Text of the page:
Cardiff Institute for the Blind
Cardiff Institute for the Blind are Cardiff’s oldest charity, founded in 1865 as the Association for Improving the Social and Working Conditions of the Blind by Frances Batty Shand.
One of Cardiff’s earliest charity activists, Miss Shand worked to improve the living conditions of street children and people living with sight loss. She opened a workshop to employ blind men, who made baskets for carrying coal to steam ships as part of Cardiff’s booming coal trade, and since then, CIB – through a number of name changes – have worked to make every day better for blind and partially-sighted people in South Wales.
The history of CIB is interwoven with the history of Cardiff. Their first premises were on Longcross Street in Adamsdown, but they moved to Shand House on Newport Road after a German air raid destroyed their old building in 1941. They stayed there until 2012, when, following their association with the nationwide organisation the Royal National Institute for the Blind, they moved into joint premises in Jones Court, Womanby Street, in the heart of Cardiff.
This year is the celebration of their 150th anniversary, so it was the ideal time for them to think about redeveloping their online presence.
With a mission to engage users of all ability, Cardiff Institute for the Blind (CIB) needed a new website that was fully compliant with accessibility standards and would help draw in new partners and volunteers to help support the charity.
CIB offer many regular clubs, social groups and activities for people living with sight loss, as well as information and training sessions for their members. As a volunteer organisation, they need to make it easy for people to sign up to help them, as well as for them to find information about supporting CIB through other efforts, such as fundraising. With so many details to communicate, it was important that the structure of the site, as well as the layout of the individual pages, would help to make the content easy to navigate.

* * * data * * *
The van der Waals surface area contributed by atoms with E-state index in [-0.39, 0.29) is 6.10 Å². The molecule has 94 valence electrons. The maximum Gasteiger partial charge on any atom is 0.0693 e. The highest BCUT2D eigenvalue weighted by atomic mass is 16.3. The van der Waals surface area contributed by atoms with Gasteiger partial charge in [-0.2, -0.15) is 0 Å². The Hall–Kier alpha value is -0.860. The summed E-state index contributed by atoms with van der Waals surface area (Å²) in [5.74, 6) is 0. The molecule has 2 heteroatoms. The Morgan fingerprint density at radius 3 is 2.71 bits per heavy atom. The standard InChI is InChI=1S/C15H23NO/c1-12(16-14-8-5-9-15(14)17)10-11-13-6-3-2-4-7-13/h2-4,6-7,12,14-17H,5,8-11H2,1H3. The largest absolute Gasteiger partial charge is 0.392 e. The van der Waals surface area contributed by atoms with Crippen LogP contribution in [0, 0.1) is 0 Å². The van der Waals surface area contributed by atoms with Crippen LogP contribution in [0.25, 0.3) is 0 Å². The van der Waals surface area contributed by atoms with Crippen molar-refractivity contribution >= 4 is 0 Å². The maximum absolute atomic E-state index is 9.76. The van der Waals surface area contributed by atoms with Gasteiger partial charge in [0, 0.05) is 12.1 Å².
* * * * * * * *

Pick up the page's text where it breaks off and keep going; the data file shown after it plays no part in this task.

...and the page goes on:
As CIB are advocates for people living with site loss, it was crucial that the site be fully compliant with current website accessibility standards. It needed to be optimised for screen-reading devices, and we also included a high-contrast version of the site to aid partially-sighted people to browse the information available.
As their old site wasn’t responsive, our first step was to make sure that the new design looked good on mobile devices as well as desktop screens. With a focus on user interaction, we built the homepage to offer a clear overview of all the information that CIB has available. It focuses on identifying the common pathways through the site that users will want to follow, to make it as intuitive to navigate as possible.
We made sure that there were as few clicks as possible between people landing on the site and being able to find the support they need. The “How can we help you today?” section of the homepage offers eight starting points for site users, to let them move quickly to the pages that they want.
One feature we’re particularly fond of is that individual pages have built-in flexibility so administrators can add specific pieces of information – such as the relevant member of staff to contact, or other upcoming events site visitors might be interested in. From a user experience perspective this makes the site much simpler to use, but it also allows us to list information in a visually pleasing manner.